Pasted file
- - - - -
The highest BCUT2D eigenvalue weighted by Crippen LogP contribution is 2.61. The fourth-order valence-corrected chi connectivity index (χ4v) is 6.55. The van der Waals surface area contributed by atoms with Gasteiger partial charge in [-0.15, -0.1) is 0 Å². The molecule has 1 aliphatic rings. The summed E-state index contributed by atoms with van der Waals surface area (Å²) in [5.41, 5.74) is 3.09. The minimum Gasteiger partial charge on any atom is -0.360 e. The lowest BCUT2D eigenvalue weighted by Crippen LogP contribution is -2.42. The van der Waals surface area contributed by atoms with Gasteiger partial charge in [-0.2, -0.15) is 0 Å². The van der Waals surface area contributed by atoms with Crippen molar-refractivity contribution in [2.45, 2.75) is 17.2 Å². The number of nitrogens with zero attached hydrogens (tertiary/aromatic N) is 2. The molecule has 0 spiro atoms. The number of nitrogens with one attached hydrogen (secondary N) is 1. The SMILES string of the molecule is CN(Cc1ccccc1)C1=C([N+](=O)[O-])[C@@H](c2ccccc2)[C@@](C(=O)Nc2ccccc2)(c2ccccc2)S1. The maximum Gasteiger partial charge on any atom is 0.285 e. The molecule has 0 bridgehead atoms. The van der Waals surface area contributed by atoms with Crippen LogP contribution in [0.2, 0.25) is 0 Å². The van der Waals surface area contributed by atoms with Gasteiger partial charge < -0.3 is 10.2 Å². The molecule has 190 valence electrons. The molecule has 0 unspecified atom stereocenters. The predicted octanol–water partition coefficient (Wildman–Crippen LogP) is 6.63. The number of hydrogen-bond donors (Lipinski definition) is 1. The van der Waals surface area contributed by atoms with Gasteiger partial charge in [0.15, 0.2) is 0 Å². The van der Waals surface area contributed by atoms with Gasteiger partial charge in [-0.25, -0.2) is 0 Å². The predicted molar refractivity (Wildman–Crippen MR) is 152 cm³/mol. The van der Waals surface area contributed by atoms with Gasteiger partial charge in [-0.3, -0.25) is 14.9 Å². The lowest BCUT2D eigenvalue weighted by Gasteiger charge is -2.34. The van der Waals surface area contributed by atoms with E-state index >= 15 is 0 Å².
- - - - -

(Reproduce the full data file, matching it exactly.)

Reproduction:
The highest BCUT2D eigenvalue weighted by Crippen LogP contribution is 2.61. The fourth-order valence-corrected chi connectivity index (χ4v) is 6.55. The van der Waals surface area contributed by atoms with Gasteiger partial charge in [-0.15, -0.1) is 0 Å². The molecule has 1 aliphatic rings. The summed E-state index contributed by atoms with van der Waals surface area (Å²) in [5.41, 5.74) is 3.09. The minimum Gasteiger partial charge on any atom is -0.360 e. The lowest BCUT2D eigenvalue weighted by Crippen LogP contribution is -2.42. The van der Waals surface area contributed by atoms with Gasteiger partial charge in [-0.2, -0.15) is 0 Å². The van der Waals surface area contributed by atoms with Crippen molar-refractivity contribution in [2.45, 2.75) is 17.2 Å². The number of nitrogens with zero attached hydrogens (tertiary/aromatic N) is 2. The molecule has 0 spiro atoms. The number of nitrogens with one attached hydrogen (secondary N) is 1. The SMILES string of the molecule is CN(Cc1ccccc1)C1=C([N+](=O)[O-])[C@@H](c2ccccc2)[C@@](C(=O)Nc2ccccc2)(c2ccccc2)S1. The maximum Gasteiger partial charge on any atom is 0.285 e. The molecule has 0 bridgehead atoms. The van der Waals surface area contributed by atoms with Crippen LogP contribution in [0.2, 0.25) is 0 Å². The van der Waals surface area contributed by atoms with Gasteiger partial charge < -0.3 is 10.2 Å². The molecule has 190 valence electrons. The molecule has 0 unspecified atom stereocenters. The predicted octanol–water partition coefficient (Wildman–Crippen LogP) is 6.63. The number of hydrogen-bond donors (Lipinski definition) is 1. The van der Waals surface area contributed by atoms with Gasteiger partial charge in [0.15, 0.2) is 0 Å². The van der Waals surface area contributed by atoms with Gasteiger partial charge in [-0.25, -0.2) is 0 Å². The predicted molar refractivity (Wildman–Crippen MR) is 152 cm³/mol. The van der Waals surface area contributed by atoms with Gasteiger partial charge in [-0.3, -0.25) is 14.9 Å². The lowest BCUT2D eigenvalue weighted by Gasteiger charge is -2.34. The van der Waals surface area contributed by atoms with E-state index >= 15 is 0 Å².